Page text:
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The same subject, concerning the Lord's judgment upon Tyrus is prosecuted in this chapter, until, towards the end, Zidon also is arraigned at God's tribunal.
We have here the continuation of the sad overthrow of Tyre. The Prince of Tyre is particularly noticed, and his daring impiety pointed at. There are no leading characters to discover to whom, or to what period of the Church, this history of Tyrus and her prince refers, if we look for an explanation beyond the period of the Babylonish captivity. Indeed, as the Lord in this and the preceding chapters, as well as in several that follow, is pronouncing judgment upon many of the kingdoms of the earth, there can be no reason for singling out one more than another, to suppose it hath a reference to some nation in particular. It is sufficient for our purpose of improvement to learn from hence, that the Lord will reckon, sooner or later, with all nations, and especially with those that oppress his people.
From this passage I should be inclined to think that Tyrus is a figure of human nature in general, rather than referring to any one nation in particular; for of what one kingdom upon earth can it be said, that they were perfect in their ways from the day of creation, but of our nature generally speaking. To make application of it to any nation would be to contradict scripture. Those who would refer it to Papal Rome should seriously consider, that never, at any one period, could such things be said of her. To say, that she hath thrown down her altars, and defiled her sanctuaries, would be to give her what she never had - altars and sanctuaries. Christ is the only New Testament altar, and the true sanctuary of his people.
The judgment upon Zidon is but short; but that one single passage in it is enough: Behold I am against thee, O Zidon, saith the Lord God!
These are very sweet promises to Israel with which the chapter closeth, and plainly refer to the restoration of the Lord's ancient people. But how or when the Lord will gather them in; whether by instruments the Lord will work in the accomplishment, or by some miraculous interposition of his own; nothing in scripture authorizeth us to determine. Certain it is, that the call of - the Jews in the last day dispensation will be a glorious manifestation of God; and perhaps the work will be greater in the display of it, than the first bringing the Church out of Egypt, for then they were altogether, but now are scattered and dispersed over the whole earth. Lord! hasten in thine own time the mercy when the Redeemer shall rise out of Zion to turn away ungodliness from Jacob.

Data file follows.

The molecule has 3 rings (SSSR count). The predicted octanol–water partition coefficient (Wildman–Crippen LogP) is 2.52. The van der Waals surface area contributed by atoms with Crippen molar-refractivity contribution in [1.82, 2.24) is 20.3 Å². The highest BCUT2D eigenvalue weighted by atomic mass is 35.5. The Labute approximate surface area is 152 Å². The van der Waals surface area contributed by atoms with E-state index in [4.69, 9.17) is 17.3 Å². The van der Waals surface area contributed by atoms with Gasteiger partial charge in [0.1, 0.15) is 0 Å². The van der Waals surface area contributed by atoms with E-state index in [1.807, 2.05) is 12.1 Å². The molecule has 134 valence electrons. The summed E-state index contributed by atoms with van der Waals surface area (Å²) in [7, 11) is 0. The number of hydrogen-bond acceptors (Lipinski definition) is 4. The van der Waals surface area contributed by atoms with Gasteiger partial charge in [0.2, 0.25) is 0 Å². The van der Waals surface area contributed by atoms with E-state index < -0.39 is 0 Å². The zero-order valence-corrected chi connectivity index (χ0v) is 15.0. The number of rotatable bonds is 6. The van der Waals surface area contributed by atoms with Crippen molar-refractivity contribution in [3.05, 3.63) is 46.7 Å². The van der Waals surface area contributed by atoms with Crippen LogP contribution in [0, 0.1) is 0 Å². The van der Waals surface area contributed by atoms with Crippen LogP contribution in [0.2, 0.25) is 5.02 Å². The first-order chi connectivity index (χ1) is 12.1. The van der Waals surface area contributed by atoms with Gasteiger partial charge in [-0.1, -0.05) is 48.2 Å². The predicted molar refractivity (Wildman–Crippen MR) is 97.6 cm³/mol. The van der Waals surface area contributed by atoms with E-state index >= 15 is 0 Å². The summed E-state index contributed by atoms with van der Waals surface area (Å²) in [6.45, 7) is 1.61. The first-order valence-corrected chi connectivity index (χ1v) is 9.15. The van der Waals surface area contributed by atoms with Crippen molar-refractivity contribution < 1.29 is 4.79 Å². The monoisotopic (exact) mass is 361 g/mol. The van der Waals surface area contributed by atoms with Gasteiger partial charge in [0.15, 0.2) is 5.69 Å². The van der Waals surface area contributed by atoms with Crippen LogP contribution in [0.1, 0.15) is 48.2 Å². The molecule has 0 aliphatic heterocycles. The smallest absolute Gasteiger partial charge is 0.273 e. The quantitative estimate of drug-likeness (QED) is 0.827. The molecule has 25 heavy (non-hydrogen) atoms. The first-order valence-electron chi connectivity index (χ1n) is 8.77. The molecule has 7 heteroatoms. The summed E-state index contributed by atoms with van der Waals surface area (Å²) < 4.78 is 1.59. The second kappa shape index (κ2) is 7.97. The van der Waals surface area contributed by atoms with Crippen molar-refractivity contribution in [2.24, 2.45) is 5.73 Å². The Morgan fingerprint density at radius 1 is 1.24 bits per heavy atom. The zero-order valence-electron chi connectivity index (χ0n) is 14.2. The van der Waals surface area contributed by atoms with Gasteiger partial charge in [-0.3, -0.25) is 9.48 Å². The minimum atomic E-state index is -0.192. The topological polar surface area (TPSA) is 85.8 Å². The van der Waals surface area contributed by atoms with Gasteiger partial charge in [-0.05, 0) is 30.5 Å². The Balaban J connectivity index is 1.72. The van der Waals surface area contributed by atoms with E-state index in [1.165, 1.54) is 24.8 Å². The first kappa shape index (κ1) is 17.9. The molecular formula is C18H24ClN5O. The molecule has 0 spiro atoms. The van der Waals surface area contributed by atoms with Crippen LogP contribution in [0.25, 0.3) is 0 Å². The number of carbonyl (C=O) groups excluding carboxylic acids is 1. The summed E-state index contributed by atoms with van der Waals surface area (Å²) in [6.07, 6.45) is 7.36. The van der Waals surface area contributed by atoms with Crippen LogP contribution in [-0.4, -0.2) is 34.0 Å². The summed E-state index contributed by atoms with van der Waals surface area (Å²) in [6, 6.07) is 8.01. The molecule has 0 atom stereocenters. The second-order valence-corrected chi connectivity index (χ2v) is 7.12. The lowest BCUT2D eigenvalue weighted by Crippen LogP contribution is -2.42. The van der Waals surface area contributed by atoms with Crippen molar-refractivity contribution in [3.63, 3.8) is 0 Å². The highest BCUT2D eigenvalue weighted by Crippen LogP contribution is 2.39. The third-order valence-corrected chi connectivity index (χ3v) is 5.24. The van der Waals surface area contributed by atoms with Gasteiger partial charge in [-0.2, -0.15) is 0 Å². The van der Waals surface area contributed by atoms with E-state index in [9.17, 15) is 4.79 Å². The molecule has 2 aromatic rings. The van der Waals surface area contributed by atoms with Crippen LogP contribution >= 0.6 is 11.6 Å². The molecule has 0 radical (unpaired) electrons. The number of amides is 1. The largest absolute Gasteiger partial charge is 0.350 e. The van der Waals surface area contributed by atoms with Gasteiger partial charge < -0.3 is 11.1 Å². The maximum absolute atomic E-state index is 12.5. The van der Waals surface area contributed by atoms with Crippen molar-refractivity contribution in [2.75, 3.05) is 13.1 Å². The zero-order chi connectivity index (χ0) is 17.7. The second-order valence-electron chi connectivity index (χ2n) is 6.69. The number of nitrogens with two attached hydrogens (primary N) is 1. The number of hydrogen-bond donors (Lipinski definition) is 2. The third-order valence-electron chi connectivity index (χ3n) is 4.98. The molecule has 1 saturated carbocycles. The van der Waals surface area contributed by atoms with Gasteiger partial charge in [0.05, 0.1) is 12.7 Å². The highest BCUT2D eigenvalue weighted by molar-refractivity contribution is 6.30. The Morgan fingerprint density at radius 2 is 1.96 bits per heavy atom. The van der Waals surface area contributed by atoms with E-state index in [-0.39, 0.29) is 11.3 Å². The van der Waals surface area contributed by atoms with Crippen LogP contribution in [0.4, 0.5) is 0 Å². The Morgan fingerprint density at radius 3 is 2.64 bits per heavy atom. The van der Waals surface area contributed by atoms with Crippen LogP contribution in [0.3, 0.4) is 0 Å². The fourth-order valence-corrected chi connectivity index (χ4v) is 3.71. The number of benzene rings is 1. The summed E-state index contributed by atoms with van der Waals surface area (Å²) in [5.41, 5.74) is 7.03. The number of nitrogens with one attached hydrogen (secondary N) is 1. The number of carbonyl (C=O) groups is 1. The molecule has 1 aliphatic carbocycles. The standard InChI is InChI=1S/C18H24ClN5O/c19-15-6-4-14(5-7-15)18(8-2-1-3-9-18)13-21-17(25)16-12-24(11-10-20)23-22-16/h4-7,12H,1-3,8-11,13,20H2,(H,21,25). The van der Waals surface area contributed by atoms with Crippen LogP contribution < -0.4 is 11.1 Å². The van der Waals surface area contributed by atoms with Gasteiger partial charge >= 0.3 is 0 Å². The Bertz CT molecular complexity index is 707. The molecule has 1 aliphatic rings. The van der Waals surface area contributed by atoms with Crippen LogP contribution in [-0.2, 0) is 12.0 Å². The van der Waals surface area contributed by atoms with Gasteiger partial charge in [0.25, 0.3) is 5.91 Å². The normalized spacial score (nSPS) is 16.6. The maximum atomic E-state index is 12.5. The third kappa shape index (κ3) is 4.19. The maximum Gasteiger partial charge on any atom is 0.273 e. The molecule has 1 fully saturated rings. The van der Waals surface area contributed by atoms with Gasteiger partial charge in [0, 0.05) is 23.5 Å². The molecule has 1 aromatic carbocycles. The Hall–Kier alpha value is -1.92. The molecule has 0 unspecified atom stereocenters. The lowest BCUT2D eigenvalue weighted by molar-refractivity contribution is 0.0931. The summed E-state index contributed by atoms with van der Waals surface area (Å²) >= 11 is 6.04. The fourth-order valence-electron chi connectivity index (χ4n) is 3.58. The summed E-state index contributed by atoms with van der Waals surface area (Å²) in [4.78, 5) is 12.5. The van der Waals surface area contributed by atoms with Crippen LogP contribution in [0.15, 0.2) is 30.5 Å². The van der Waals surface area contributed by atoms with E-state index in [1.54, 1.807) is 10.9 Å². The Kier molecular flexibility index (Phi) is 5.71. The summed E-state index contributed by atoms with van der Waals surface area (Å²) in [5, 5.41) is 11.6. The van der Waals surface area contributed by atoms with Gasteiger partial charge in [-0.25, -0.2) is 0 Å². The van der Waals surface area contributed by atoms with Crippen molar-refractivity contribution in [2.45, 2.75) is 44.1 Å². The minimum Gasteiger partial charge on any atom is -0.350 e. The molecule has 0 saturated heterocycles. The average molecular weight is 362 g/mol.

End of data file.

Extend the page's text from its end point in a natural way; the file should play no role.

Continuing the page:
READER! among the several improvements to gather from this chapter, that is not the least which ariseth from the consideration, how dear Israel must be to the Lord, for whom, and on whose account the Lord thus chastiseth Israel's enemies. The Lord may, and the Lord will, correct Israel for her backsliding; but, in the midst of all, he will not suffer the foe of his redeemed to triumph. I said (said the Lord) I would scatter them into corners; I would make the remembrance of them to cease from among men; were it not that I feared the wrath of the enemy; lest their adversaries should behave themselves strangely, and lest they should say, our hand is high, and the Lord hath not done all this. Oh! how blessed is it to hear the Lord thus speak! And, Reader! if the Lord so loves his people, and so protects them, notwithstanding all their unworthiness, how ought the people to love the Lord, and delight to adore his distinguishing grace, in such unparalleled mercy. Well might David exclaim, under a deep sense of this, Who am I, O Lord God, and what is my house, that thou has brought me hitherto? Praised be the Lord for his unspeakable gift!
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Hawker, Robert, D.D. "Commentary on Ezekiel 28". "Hawker's Poor Man's Commentary". https://studylight.org/
the Fourth Week after Epiphany